Patlai went on to tell Meduza that after the play began, a different man approached her in her office and expressed anger at the contents of the performance. He was followed shortly afterward by the same young man who had claimed to be 19. Both men then returned alongside 10 more adults carrying cameras and lights on selfie sticks.
When Patlai realized that it would be impossible to stop the group from entering the theater, she stepped onstage to explain the situation to the audience and ask them to stay until it was resolved. Meanwhile, the group of intruders began shouting homophobic slurs at the play’s viewers. Both the intruders and their victims began making calls to the police, and Patlai called a prominent human rights journalist to ask for help finding an attorney. When Patlai looked outside the theater to see whether the police were on their way, she saw a man waving a black-and-yellow striped flag and holding a poster with more homophobic slurs. She also noticed that one of the men in the theater was wearing a T-shirt that said “SERB.”
When police officers did arrive, the situation only got worse. “The police acted like they’d known these people [the SERB activists] for a long time, like they didn’t care at all about the disorderly conduct in the theater or the disruption of the show,” Patlai told Meduza. “The police didn’t check even one of these people’s papers. They acted as though they and SERB were on the same team. They knew ahead of time that there were minors in the room, and all they wanted to do was deal with that fact.”
According to Patlai, the group of homophobic protesters also made an effort to enable police to target individual audience members: “When the police arrived, the provocateurs started a fight with one of the people in the audience. One of the women [among the SERB activists] shouted, “He’s hitting a woman!” while another provocateur pushed the audience member onto the ground […] The police immediately put handcuffs on him and took him out to their car without stopping to realize the whole thing was a provocation,” the director explained.
Patlai was taken to a police station alongside that audience member and the young man who said he was 19: Police determined that he was in fact a minor. Even while Patlai was in custody, police did nothing to stop the SERB activists from targeting her. She told Meduza, “While I was testifying, the door was open, and they [the SERB activists] commented on everything I said: ‘Sodom, drown them, shoot them.’” The police did not interfere, she said.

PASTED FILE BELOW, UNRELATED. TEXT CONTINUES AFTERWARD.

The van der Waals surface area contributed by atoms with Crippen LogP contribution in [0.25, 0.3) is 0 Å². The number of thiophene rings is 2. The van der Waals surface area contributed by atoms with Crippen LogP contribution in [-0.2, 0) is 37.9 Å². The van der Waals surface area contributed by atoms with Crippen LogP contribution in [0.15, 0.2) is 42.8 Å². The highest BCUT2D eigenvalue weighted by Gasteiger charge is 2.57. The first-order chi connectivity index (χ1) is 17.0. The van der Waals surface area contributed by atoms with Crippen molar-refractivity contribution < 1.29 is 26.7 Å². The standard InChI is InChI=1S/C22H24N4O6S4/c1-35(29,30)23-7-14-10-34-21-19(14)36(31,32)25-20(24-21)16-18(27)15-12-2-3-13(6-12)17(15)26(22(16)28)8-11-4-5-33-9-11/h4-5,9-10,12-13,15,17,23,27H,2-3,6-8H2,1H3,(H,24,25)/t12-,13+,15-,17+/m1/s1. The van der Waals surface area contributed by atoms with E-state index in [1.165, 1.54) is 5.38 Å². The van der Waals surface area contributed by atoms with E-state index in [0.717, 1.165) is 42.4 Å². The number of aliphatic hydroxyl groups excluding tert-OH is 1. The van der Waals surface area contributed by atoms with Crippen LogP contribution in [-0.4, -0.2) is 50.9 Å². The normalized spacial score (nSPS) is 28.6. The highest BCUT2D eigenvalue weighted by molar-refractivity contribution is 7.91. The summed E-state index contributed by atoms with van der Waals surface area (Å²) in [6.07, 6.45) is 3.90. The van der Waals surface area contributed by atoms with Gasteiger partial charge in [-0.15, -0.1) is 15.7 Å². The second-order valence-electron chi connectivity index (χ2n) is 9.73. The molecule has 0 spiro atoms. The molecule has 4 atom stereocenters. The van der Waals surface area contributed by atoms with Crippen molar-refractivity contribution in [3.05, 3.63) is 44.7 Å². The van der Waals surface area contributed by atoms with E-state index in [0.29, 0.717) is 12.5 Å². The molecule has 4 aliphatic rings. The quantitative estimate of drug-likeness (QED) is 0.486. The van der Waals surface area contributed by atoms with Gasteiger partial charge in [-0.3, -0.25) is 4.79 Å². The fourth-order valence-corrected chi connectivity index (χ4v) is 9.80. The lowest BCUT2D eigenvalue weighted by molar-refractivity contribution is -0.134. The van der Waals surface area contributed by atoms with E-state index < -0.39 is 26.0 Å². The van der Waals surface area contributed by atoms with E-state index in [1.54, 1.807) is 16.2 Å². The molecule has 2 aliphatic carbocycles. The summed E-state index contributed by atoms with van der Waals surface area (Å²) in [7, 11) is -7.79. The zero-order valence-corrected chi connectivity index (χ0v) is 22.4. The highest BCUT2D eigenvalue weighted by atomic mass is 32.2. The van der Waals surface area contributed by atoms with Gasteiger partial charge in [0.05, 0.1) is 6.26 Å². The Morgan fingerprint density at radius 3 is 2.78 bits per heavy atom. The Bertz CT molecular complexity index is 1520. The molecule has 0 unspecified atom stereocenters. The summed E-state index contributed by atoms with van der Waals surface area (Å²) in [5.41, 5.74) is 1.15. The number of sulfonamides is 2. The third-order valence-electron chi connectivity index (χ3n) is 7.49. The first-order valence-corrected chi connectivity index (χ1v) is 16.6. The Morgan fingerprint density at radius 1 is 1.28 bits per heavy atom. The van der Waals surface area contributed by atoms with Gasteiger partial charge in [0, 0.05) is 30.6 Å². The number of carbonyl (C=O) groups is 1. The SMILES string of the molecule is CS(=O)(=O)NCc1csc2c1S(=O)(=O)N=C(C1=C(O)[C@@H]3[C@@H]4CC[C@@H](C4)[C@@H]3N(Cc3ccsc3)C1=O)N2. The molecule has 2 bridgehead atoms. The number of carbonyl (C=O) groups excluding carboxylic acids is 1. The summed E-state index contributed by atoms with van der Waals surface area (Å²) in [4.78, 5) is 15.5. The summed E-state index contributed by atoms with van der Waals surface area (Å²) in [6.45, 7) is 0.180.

Only Anton Tkachuk, the audience member who was pushed to the ground, was ultimately cited for disorderly conduct. He spent the night in the police station, and Patlai said Teatr.doc would likely assist him if he is forced to pay a fine. The young man who was arrested along with them spoke to police alongside his father for an extended period of time, but the children’s inspector who questioned them did not tell Patlai anything about what actions investigators might take against the young man or Teatr.doc.
Despite the disruption and Patlai’s arrest, Teatr.doc ultimately completed their performance with about 80 percent of the audience still in attendance.
Given that Coming Out of the Closet is not a new play for the theater, Patlai speculated that the recent homophobic attacks against it must be related to some external political cause. The director said she felt hatred and hate-based attacks are generally on the rise in Russia but added that the upcoming September 8 elections in Moscow might also have played a role in the timing of the two most recent interruptions.
“Homophobia is a lasting resource in [Russian] politics. I’m not involved in politics,” Patlai said. “I put on shows about love so that people can start understanding each other and finding something in common with one another.” She argued that the logic behind the “gay propaganda” law is misguided: “It can’t be that every instance of the word ‘gay’ is propaganda. That’s nonsense. And the fact that we calmly relay stories about real people doesn’t qualify as propagandizing homosexuality.”